So much the worse for such principles of restricted composition, the existence monist might respond. Indeed, there seem to be at least four independent reasons for maintaining that the world exists. First, intuitively, the world seems to exist. We folk speak of “the universe” and “the whole wide world,” while our poets write verses like “All are but parts of one stupendous whole, whose body nature is, and God the soul;” (Alexander Pope; Essay on Man, Epistle I.IX). Second, mereology needs the world. For U is needed to define complementation, where the complement of x is the rest of the world: U−x. A mereology without the world would thus be impoverished. Third, semantics needs the world. Or at least, Lewisian possible world semantics needs the world to serve as actuality. (Or at the very least, those who would reject Lewisian possible world semantics generally do so because of worries about reducing possible worlds, not because of worries about the existence of the actual one!) Fourth, physics needs the world. Here quantum cosmology directly attempts to solve for the wave function of the world.
The existence pluralist might do better to deny 2, by maintaining that composition is identity. If the world is its proper parts, then positing the former just is positing the latter. But there seem to be two main reasons for denying that composition is identity. First, the whole and its parts differ structurally. Pluralities like ‘the parts’ have a privileged structure in terms of their individuals. Thus consider a circle (the whole) divided into two semicircles (the parts). Here the semicircles are structured into a pair of distinct semicircular shapes. But (given mereological extensionality) fusions lack such privileged structure. The circle is just as much the fusion of its two semicircles, as it is the fusion of its four quadrants, and its continuum-many points. Second, the whole and its parts differ numerically. As Lewis writes: “What's true of the many is not exactly what's true of the one. After all they are many while it is one” (1991: 87). So, assuming that the extended many-one conception of identity retains an appropriate analogue of Leibniz's law of the indiscernibility of identicals, the one whole cannot be identical to its many parts.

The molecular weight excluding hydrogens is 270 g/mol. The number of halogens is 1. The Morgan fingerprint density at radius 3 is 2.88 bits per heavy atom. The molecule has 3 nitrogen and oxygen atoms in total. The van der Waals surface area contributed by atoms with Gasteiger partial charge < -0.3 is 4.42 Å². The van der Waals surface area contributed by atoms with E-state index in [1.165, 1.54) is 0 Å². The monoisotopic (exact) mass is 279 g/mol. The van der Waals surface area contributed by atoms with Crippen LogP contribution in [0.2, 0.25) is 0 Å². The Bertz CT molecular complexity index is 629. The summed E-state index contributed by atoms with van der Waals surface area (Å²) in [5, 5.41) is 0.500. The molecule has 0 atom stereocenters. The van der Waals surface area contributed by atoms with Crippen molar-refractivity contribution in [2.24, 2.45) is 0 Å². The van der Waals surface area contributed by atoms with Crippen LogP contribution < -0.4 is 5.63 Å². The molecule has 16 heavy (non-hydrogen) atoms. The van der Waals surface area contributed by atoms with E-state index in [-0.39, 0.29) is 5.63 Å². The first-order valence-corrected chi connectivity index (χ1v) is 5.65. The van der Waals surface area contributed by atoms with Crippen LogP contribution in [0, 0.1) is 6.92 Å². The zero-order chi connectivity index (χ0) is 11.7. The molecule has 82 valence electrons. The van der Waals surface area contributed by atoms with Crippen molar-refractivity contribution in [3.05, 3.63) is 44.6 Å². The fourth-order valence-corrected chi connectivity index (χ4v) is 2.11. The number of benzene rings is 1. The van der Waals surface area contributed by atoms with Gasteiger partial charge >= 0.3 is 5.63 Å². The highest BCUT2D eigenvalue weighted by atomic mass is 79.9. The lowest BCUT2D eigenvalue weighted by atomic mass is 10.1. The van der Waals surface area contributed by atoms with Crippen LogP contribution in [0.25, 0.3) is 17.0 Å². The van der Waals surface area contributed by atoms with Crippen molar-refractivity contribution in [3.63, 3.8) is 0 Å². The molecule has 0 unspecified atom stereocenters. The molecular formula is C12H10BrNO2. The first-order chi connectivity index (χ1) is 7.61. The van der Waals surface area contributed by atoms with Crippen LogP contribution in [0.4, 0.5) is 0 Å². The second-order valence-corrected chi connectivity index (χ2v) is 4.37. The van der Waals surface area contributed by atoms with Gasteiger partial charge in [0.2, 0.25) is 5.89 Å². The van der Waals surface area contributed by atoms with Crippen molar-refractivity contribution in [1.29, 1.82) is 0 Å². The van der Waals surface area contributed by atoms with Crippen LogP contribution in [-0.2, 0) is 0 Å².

The existence pluralist might do best to deny 3. One way to deny 3 is to invoke competing methodological considerations. Perhaps Occam's Razor cuts against both explanatorily redundant and epiphenomenal entities, but Occam's Razor is not the only methodological consideration. There are also considerations of conservativeness, that seem to favor an ontology that includes you and I as distinct concrete objects. Though here the existence monist might reply that Occam's Razor trumps conservativeness when the two conflict.
Perhaps a better way for the existence pluralist to deny 3 (and the best overall way for her to reply to the exclusion argument) is to argue that Occam's Razor should be modified to take into account the notion of basicness. For there seems little harm in multiplying entities that are derivative—what seems problematic is the multiplication of basic entities. In this vein Armstrong speaks of ‘the ontological free lunch’: “[W]hatever supervenes, … is not something ontologically additional to the subvenient, or necessitating, entity or entities. What supervenes is no addition to being” (1997: 12). So the existence pluralist might suggest that the better methodological maxim is: do not multiply basic entities without necessity (but help yourself to derivative entities).